How Does a Child's Preference Affect Custody?

child custody preference

In most divorce cases, parents reach an agreement without having a judge decide which parent should care for the children on a day-to-day basis. In less than 5 percent of divorces, though, a judge will have the ultimate say on which parent will become the custodial parent. In this case, one of the first questions parents ask when it comes custody is whether the court will allow the child to choose which parent to live with. In most states the children don't have a choice, but in Georgia and West Virginia the courts allow children 14 years of age or older an "absolute" right to choose the custodial parent (as long as the judge deems the parent fit).

However, that doesn't mean that in most states the child has no say.

Best Interest of the Child Standard

All states have statutes requiring that the child's best interests be considered whenever specific types of decisions are made regarding a child's custody or placement. Most state statutes list the factors that guide courts in determining the best interest of the child. While these factors vary from state to state, the most common factors are as follows:

In addition to the above factors, thirty-three states have added a child preference factor, as long as the judge determines the child is "of sufficient age and capacity" to communicate their preference regarding who they want to live with. For example, Florida's custody statute states:

Determination of the best interests of the child shall be made by evaluating all of the factors affecting the welfare and interests of the particular minor child and the circumstances of that family, including, but not limited to:

(i) (i) The reasonable preference of the child, if the court deems the child to be of sufficient intelligence, understanding, and experience to express a preference.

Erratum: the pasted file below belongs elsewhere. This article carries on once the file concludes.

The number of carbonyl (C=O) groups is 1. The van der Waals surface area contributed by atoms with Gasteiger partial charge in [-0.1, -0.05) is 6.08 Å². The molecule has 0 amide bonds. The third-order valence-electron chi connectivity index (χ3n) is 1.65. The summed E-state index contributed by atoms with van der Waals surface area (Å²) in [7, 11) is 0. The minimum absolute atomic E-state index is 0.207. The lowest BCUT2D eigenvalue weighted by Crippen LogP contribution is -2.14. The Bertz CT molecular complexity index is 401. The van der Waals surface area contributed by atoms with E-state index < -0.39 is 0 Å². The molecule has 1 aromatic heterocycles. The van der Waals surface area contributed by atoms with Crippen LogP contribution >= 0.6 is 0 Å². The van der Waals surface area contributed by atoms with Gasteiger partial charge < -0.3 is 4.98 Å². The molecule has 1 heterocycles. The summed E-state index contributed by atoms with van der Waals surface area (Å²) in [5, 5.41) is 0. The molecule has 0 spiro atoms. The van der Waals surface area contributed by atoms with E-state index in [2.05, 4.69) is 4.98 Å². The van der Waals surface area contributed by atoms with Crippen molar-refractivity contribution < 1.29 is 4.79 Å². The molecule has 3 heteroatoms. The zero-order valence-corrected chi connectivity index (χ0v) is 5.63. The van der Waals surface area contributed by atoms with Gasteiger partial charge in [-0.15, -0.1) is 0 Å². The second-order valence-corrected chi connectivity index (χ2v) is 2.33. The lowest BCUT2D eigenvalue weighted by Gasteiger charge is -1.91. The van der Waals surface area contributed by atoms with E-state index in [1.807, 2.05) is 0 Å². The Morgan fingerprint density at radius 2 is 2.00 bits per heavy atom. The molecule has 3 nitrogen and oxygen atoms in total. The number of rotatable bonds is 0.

Indiana and Utah also have the additional factor of considering the child's wishes; however courts in both states give more consideration to the child's wishes if the child is at least 14 years of age.

The reasonable preference of the child is also taken into consideration in Mississippi, Oklahoma, and Tennessee if the child is 12 years of age or older.

Two states, Ohio and Kansas have enacted statutes that specifically require and/or allow the court to actually interview the child in chambers regarding their wishes and concerns with regard to their preference of a custodial parent.

While Wyoming has no statute specifically requiring courts to consider the child's preference in determining what is in the best interest of the child, the statute allows courts to go beyond the list of statutory best interest factors when determining what would be in the best interest of the child. This allows judges there discriminatory authority in deciding whether or not they will consider the child's wishes on a case-by-case basis.